Most people know that estate planning is important, but in spite of this, the vast majority of American adults do not have estate plans in place. Since there is so much procrastination, when they finally do take action, they put the documents away and consider it a closed matter.
In reality, estate planning should be viewed as an ongoing process. The estate plan that you initially establish will be based on circumstances that exist at that moment. Things invariably change over the years, and estate plan updates will inevitably become necessary.
Let’s look at some of the events can trigger the need for an estate plan update.
Your family situation is always evolving in multiple different ways. Most families grow larger over the years, and children pass through different phases. You may lose some of your older relatives along the way, and changes in marital status are not uncommon.
All of these different scenarios can necessitate the need for an estate plan adjustment. If you put the matter on the back burner when you know changes are necessary, you are taking an unnecessary risk, and the stakes are high.
You react to existing laws when you plan your estate, but they are always subject to change. For example, the estate tax exclusion is the amount that you can transfer before the tax would be levied on the remainder. It has changed dramatically over the last 20 years.
To give you an idea, the exclusion was $675,000 in 2001, and it is going to be $11.7 million in 2021. This is not just a matter of cost-of-living increases; some lawmakers believe in low taxes on the wealthy, and others take the opposite approach.
It can change just as dramatically in the other direction, so you have to be aware of the shifting tides. There are steps that you can take to mitigate the damage if you are suddenly exposed to this tax.
Another possible scenario is the elimination of the step-up in basis. As it stands right now, an inheritor is not required to pay capital gains tax on inherited assets that appreciated during the life of the decedent.
As you might imagine, many estate plans take maximum advantage of the step-up in basis. When he was a candidate, President-elect Joe Biden proposed elimination of the step-up basis, so this is another evolving situation that can impact your existing plan.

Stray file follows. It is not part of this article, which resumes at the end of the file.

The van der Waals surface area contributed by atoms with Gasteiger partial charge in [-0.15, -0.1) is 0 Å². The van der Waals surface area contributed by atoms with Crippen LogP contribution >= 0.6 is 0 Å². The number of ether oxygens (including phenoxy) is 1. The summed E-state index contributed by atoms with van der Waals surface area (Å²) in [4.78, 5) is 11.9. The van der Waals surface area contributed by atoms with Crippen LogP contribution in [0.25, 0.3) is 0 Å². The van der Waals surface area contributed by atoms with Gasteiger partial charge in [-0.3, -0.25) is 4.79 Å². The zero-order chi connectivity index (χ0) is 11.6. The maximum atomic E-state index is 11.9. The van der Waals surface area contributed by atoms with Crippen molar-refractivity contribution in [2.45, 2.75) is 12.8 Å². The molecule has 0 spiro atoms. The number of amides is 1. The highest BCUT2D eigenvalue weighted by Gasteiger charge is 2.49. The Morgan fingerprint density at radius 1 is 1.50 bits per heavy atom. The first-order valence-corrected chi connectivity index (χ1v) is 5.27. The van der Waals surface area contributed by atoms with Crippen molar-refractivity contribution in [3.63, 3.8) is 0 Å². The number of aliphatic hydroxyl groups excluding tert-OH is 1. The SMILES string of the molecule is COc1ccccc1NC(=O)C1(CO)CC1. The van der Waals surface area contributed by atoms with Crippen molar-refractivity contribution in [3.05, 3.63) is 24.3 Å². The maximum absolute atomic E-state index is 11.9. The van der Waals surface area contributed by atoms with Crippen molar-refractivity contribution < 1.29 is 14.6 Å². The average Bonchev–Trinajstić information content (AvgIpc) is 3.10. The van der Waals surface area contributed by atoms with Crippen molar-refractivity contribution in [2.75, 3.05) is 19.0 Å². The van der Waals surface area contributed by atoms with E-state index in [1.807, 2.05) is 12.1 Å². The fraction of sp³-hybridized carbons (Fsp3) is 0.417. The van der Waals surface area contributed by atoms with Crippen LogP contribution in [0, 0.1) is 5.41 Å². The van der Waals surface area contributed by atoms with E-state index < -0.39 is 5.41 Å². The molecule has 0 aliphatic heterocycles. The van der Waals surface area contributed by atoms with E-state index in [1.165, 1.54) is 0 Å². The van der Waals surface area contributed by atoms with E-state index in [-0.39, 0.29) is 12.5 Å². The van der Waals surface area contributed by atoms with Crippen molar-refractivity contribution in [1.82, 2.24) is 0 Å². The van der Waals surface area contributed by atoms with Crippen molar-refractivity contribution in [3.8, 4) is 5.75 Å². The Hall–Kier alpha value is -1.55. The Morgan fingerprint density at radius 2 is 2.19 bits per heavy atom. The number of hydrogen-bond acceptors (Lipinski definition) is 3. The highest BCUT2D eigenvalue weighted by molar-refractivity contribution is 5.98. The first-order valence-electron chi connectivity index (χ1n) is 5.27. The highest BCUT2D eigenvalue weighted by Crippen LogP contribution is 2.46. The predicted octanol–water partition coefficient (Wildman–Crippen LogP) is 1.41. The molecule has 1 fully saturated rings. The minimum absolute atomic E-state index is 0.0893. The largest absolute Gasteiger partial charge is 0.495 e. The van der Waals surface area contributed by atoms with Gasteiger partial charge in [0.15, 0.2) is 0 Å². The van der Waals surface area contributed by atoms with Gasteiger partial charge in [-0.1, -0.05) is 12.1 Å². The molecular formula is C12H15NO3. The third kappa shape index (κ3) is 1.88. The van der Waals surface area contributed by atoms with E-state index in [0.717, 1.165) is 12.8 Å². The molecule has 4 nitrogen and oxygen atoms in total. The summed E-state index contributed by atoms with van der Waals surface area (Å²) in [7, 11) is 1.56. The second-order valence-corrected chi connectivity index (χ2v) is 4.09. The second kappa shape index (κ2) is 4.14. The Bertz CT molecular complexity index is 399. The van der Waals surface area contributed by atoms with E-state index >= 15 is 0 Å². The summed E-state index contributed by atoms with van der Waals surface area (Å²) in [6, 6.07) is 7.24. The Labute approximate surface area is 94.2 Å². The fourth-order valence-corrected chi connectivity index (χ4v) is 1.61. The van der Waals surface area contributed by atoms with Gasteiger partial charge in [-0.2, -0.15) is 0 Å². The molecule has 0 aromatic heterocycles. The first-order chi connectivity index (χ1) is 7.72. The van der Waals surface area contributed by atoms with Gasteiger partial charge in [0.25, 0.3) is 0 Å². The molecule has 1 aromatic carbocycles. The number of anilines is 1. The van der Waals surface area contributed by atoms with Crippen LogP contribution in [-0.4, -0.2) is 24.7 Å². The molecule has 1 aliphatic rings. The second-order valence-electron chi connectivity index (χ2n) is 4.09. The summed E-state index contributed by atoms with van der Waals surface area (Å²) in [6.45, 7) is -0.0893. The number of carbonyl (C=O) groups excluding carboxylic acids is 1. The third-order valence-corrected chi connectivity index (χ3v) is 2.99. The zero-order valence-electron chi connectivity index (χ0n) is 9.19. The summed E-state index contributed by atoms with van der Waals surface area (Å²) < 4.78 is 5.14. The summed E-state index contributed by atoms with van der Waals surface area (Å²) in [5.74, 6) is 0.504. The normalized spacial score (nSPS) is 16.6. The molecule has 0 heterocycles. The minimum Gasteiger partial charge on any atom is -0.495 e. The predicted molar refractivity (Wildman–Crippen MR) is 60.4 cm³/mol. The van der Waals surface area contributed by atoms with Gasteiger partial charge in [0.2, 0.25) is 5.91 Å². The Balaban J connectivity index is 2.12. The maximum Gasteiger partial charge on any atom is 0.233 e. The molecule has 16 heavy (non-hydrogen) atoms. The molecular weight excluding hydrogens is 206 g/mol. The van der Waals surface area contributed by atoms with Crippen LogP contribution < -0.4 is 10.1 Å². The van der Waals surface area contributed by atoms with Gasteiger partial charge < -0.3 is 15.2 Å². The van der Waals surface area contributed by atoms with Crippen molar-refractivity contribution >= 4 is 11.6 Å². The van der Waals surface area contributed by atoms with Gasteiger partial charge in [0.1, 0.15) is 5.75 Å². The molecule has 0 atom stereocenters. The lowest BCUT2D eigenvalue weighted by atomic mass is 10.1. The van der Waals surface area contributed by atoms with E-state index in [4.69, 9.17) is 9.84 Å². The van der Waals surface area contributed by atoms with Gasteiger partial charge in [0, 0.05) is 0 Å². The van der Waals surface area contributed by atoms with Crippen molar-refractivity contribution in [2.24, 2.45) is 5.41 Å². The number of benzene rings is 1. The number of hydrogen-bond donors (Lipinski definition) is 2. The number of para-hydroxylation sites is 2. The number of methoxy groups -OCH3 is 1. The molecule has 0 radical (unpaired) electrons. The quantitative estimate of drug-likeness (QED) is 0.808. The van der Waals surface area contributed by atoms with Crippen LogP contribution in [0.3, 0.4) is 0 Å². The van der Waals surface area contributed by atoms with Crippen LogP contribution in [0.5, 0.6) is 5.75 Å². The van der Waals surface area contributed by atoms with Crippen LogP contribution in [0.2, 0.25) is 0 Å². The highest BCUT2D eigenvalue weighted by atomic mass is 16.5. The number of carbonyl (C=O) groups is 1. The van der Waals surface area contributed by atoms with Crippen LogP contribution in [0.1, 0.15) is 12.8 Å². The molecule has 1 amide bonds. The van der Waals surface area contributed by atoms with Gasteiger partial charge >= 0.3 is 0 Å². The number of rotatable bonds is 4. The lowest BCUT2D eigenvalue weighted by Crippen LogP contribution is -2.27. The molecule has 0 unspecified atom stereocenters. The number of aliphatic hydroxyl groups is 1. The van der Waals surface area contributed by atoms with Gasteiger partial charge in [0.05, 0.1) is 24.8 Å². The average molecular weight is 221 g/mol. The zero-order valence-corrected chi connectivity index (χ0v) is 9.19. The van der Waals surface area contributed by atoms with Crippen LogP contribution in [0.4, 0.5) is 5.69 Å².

These are a couple of the possibilities, but there are other legislative actions that could fit into this category.
Your own personal financial success can certainly enter this picture. Your fortunes could improve to the point where your estate is in taxable territory. Short of this, if you are in a much better financial position than you were back in the day, a different planning approach may be needed.
Periodic General Review
Even if you have no particular reason to think that your estate plan should be adjusted, you may not fully remember every detail if you have not looked at the plan in years. You would do well to review your estate plan every few years to make sure that it reflects your current mindset.
Take Action Today!
If you have not revisited your estate plan in a while, a new year is upon us, and this is a great time to take action. We can gain an understanding of your current situation, examine your existing plan, and help you make the appropriate updates so you can go forward with peace of mind.
You can set the wheels in motion if you give us a call at 843-815-8580, and you can fill out our contact form if you would prefer to send us a message.
- Why Would Someone Use an Irrevocable Trust? - February 1, 2024
- Breaking Down Barriers: Understanding Why Many Lack a Will or Trust - January 16, 2024
- Estate Planning Is Important for All Responsible Adults - January 4, 2024